More than 200 New Zealanders were arrested and detained while travelling last year, and consular staff say drugs, petty crime and cultural insensitivity are often behind these overseas arrests.
Statistics obtained from the Ministry of Foreign Affairs and Trade showed 201 Kiwi travellers contacted the Government for assistance after breaking the law overseas.
The most common overseas location for New Zealanders to require help from Mfat was Australia, where at least 59 Kiwis were detained last year, followed by the US, which had 31 cases. China, Thailand and Japan were in equal third place, with 14 Kiwis detained in each country.
There were also multiple detention cases in the United Arab Emirates, Malaysia, Canada and the Philippines.
The statistics do not show the complete number of New Zealanders arrested overseas, just the cases in which individuals contacted Mfat for help.
In September last year, a father and son were arrested on arrival in Thailand after they failed to pay a bill at a restaurant on their last visit.
In Burma, bar manager Philip Blackwood was arrested and sentenced to 2 years in prison for insulting Buddhism, after he depicted Buddha wearing headphones in an online advertisement.
And last month, a New Zealander was among a group of elderly Westerners arrested for playing bridge in the Thai seaside resort of Pattaya. Police interrupted the card game, believing it to be an illegal gambling operation.
Mfat's Consular Division head, Lyndal Walker, said the most common cities for Kiwis to be detained were Bangkok, Guangzhou, Hong Kong, Tokyo and Ankara.
These cases mainly related to drugs, petty crime such as theft, or cultural insensitivity - "what the average Kiwi would term as harmless fun", she said.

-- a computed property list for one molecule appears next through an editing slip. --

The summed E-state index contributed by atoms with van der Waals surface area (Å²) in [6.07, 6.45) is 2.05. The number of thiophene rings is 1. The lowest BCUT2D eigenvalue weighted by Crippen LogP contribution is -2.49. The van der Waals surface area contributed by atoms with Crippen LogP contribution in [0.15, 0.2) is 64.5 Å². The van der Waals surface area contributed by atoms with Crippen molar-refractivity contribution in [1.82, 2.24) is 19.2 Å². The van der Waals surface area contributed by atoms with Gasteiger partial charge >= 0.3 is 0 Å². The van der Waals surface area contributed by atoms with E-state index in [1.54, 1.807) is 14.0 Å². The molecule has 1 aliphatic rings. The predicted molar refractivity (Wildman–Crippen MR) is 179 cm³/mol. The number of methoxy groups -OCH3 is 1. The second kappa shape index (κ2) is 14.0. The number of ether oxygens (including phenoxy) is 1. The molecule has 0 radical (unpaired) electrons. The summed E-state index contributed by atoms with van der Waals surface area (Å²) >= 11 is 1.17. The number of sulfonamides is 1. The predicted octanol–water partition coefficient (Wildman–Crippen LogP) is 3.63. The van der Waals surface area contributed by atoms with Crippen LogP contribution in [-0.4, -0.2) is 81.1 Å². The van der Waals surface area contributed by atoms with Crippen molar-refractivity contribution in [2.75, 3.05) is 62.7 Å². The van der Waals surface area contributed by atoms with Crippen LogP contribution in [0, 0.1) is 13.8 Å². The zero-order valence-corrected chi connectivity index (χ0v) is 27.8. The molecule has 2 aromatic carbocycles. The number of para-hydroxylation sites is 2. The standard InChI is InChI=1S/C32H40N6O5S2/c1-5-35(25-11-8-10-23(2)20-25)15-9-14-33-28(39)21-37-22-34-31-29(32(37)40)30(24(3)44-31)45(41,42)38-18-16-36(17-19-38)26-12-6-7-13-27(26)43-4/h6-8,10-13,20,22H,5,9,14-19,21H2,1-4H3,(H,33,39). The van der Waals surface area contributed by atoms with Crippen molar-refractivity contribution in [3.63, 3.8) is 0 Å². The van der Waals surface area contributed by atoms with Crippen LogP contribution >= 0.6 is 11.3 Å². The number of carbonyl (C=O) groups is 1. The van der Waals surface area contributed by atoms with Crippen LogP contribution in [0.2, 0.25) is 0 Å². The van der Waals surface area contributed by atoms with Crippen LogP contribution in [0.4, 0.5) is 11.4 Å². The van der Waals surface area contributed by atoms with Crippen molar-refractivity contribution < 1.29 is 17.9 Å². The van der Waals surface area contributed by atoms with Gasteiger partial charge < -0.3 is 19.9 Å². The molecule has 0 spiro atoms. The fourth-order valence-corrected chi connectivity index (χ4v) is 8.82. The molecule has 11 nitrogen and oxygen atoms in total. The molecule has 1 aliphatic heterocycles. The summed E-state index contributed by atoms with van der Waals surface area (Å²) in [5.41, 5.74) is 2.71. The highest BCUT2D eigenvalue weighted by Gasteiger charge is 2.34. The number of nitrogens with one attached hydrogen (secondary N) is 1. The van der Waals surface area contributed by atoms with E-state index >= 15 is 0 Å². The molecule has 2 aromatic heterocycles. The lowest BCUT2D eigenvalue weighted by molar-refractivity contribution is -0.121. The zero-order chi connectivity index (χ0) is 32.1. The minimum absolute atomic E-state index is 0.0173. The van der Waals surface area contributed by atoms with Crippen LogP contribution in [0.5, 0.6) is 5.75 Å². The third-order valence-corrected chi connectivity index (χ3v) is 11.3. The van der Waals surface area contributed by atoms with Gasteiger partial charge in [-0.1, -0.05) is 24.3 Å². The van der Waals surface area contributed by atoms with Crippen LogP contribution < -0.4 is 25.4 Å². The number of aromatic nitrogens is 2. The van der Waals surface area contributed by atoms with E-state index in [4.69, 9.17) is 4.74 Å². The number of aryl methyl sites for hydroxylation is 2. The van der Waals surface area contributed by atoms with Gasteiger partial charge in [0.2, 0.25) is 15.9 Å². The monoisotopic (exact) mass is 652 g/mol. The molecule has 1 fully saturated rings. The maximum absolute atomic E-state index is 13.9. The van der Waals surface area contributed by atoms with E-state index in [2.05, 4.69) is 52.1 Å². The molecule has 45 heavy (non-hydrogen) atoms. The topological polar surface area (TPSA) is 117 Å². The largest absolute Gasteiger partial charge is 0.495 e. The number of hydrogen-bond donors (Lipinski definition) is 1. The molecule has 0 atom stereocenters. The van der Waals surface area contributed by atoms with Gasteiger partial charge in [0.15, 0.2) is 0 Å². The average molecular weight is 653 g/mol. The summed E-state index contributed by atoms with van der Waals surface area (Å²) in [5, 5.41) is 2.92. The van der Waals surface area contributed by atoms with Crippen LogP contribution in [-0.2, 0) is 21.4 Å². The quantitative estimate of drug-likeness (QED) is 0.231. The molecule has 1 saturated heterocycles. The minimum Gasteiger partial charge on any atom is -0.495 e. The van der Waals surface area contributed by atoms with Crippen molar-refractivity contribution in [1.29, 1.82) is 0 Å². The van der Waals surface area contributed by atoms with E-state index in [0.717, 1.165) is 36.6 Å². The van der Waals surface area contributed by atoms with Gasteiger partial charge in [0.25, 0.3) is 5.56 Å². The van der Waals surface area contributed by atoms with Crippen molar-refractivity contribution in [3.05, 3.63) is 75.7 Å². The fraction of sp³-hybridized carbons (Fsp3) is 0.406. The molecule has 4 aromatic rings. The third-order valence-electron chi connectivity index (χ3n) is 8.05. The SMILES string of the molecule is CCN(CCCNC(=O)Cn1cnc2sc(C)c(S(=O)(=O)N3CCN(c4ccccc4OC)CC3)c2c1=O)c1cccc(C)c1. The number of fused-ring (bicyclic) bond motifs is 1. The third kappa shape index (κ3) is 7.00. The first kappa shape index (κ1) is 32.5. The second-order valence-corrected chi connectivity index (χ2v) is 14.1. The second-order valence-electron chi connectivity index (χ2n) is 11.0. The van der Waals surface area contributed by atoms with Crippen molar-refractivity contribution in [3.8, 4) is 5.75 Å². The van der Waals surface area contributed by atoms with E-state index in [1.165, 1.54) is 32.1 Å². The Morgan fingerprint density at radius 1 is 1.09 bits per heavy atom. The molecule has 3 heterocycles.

Most of the cases Mfat dealt with involved Kiwi tourists travelling on short-term holidays, with offenders from a wide range of ages and backgrounds.
"[Kiwi tourists must] obey local laws and respect different cultural norms," Ms Walker said. "What you think is harmless fun could result in a harsh penalty. Being a Kiwi doesn't mean that you get any special treatment when you're travelling overseas."
Many countries have unusual laws that often catch out unsuspecting tourists. In Barcelona and Dubai, it is illegal to wear swimming togs when you're not close to a body of water.
Even connecting to an unsecured wi-fi hotspot is considered theft in the UK and Canada and hacking in Singapore.
And if you're travelling in the United Arab Emirates during Ramadan, you'll need to observe the holiday, which forbids eating during the day.
Travellers found eating, drinking or smoking in public will be issued a warning and if caught again, could find themselves in jail.
The Government is unable to intervene in the justice system of other countries, despite what travellers might think.
Mfat was able to "help people help themselves" by offering advice on the local judicial system, contacting family if needed and visiting New Zealanders in prison.
Ms Walker's key advice was for tourists to take personal responsibility when travelling overseas.
"It's really important, before you travel overseas, to check out the Safe Travel website and look at our current travel advice. Register your details online, so if you find yourself caught up in something like Tropical Cyclone Winston, we're able to get hold of you quickly to confirm your wellbeing."
How Mfat can help
• A New Zealand consular officer can help find an English-speaking lawyer, inform next-of-kin and arrange the transfer of funds if bail or other payments are required.
• Depending on the location of the court, a consular officer can also attend a final court hearing as an observer.
• If imprisoned, consular officers can help family of a prisoner get in touch, seek approval for prison visits, notify prison authorities of any medical or dental problems you might have.
• They can also make prison visits, particularly in countries where prison conditions dramatically differ to New Zealand.
• However, they are unable to intervene in the judicial process of another country or get a detainee transferred to a prison in New Zealand.